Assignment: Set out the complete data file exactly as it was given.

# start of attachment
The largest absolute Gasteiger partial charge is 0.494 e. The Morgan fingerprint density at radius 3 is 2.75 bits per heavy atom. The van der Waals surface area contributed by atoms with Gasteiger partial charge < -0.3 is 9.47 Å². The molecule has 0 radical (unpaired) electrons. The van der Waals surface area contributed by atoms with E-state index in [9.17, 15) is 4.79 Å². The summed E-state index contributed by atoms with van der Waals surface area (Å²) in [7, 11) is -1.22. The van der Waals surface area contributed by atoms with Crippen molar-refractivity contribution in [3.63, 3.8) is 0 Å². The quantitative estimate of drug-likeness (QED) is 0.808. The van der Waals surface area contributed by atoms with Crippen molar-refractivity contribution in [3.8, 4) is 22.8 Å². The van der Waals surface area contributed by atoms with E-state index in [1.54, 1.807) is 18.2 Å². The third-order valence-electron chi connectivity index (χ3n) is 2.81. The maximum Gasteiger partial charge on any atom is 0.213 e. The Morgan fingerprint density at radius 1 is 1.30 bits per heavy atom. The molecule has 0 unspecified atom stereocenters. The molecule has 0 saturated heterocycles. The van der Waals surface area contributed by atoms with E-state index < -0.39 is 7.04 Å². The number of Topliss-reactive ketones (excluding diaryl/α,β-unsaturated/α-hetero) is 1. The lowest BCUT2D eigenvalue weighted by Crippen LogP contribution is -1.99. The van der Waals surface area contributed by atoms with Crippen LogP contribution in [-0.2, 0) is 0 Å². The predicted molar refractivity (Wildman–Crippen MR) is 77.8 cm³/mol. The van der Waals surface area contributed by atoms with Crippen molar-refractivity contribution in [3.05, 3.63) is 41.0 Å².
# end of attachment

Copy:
The largest absolute Gasteiger partial charge is 0.494 e. The Morgan fingerprint density at radius 3 is 2.75 bits per heavy atom. The van der Waals surface area contributed by atoms with Gasteiger partial charge < -0.3 is 9.47 Å². The molecule has 0 radical (unpaired) electrons. The van der Waals surface area contributed by atoms with E-state index in [9.17, 15) is 4.79 Å². The summed E-state index contributed by atoms with van der Waals surface area (Å²) in [7, 11) is -1.22. The van der Waals surface area contributed by atoms with Crippen molar-refractivity contribution in [3.63, 3.8) is 0 Å². The quantitative estimate of drug-likeness (QED) is 0.808. The van der Waals surface area contributed by atoms with Crippen molar-refractivity contribution in [3.8, 4) is 22.8 Å². The van der Waals surface area contributed by atoms with E-state index in [1.54, 1.807) is 18.2 Å². The third-order valence-electron chi connectivity index (χ3n) is 2.81. The maximum Gasteiger partial charge on any atom is 0.213 e. The Morgan fingerprint density at radius 1 is 1.30 bits per heavy atom. The molecule has 0 unspecified atom stereocenters. The molecule has 0 saturated heterocycles. The van der Waals surface area contributed by atoms with E-state index < -0.39 is 7.04 Å². The number of Topliss-reactive ketones (excluding diaryl/α,β-unsaturated/α-hetero) is 1. The lowest BCUT2D eigenvalue weighted by Crippen LogP contribution is -1.99. The van der Waals surface area contributed by atoms with Crippen LogP contribution in [-0.2, 0) is 0 Å². The predicted molar refractivity (Wildman–Crippen MR) is 77.8 cm³/mol. The van der Waals surface area contributed by atoms with Crippen molar-refractivity contribution in [3.05, 3.63) is 41.0 Å².